he very irst record o the aloe vera plant inhistory was written by Dioscorides, a amousGreek physician rom the frst century AD. He wrotethat aloe vera had the power o “inducing sleep ando thickening the body…it helps loosen the bellyand cleanses the stomach when drunk with warmmilk or cold water”.By the 2nd century AD, aloe vera had becomeindispensable to Roman physicians – the mostnotable o which was Galen, the personal physiciano the Roman Emperor, Marcus Aurelius. Galenwas said to have drawn his knowledge rom thewritings o Aristotle and Hippocrates, who got theirknowledge o aloe vera rom Indian and Egyptian“medical writers”.
By Dr Leow Chee Seng, Fellow of British Institute of HomeopathyRecognised for its medicinal values for centuries, aloe vera is still inspiring newdiscoveries into its curative effects.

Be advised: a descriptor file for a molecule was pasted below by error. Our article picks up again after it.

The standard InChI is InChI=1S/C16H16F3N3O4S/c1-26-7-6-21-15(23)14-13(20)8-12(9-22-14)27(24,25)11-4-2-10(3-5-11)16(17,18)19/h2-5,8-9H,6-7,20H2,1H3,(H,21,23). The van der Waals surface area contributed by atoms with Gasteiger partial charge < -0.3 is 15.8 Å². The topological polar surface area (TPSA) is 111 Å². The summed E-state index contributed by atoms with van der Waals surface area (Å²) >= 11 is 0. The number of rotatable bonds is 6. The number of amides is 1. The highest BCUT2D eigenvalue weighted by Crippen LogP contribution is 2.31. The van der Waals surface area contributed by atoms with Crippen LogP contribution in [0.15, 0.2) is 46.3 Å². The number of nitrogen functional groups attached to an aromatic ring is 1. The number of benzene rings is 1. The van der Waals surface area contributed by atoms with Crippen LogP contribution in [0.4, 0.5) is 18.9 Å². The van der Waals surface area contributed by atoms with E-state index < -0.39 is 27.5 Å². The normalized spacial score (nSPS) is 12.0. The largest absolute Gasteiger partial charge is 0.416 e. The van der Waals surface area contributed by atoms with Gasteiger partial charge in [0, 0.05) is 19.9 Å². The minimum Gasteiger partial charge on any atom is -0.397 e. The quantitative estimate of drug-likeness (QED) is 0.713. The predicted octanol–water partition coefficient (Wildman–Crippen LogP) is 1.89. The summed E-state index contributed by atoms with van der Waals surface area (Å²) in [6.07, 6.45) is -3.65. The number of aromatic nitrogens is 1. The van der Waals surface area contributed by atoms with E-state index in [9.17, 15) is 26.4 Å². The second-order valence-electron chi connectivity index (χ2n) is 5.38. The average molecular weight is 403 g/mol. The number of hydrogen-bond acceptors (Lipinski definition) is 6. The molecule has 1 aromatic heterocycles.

Most botanists agree – and historical evidencesuggests – that the aloe vera plant originated inthe warm, dry climates o Arica. But, in the East,Chinese physicians were already writing about howaloe vera helps treat sinusitis, skin disorders andinternal problems such as convulsions in childrenand worm ever.In a Smith and Stenhaus (1851) review, it was said thataloin or anthraquinone glycosides was the principalingredient responsible or aloe’s laxative eects andan ever-increasing number o biologically activecompounds have been identifed. To date, research has proven that aloe vera containsa unique spectrum o micronutrients and thenatural chemical constituents o aloe vera can becategorised in the ollowing main areas:Amino acids;
Mono and polysaccharides;
The aloe vera plant is characterised by long, hard,sword-shaped, eshy, green leaves with sharppoints and an array o barbed spikes on each lea edge. Each plant can have between 20 and 30leaves and these leaves grow in a rosette patternstraight out the ground.
SEPT/OCT 2009 • OH!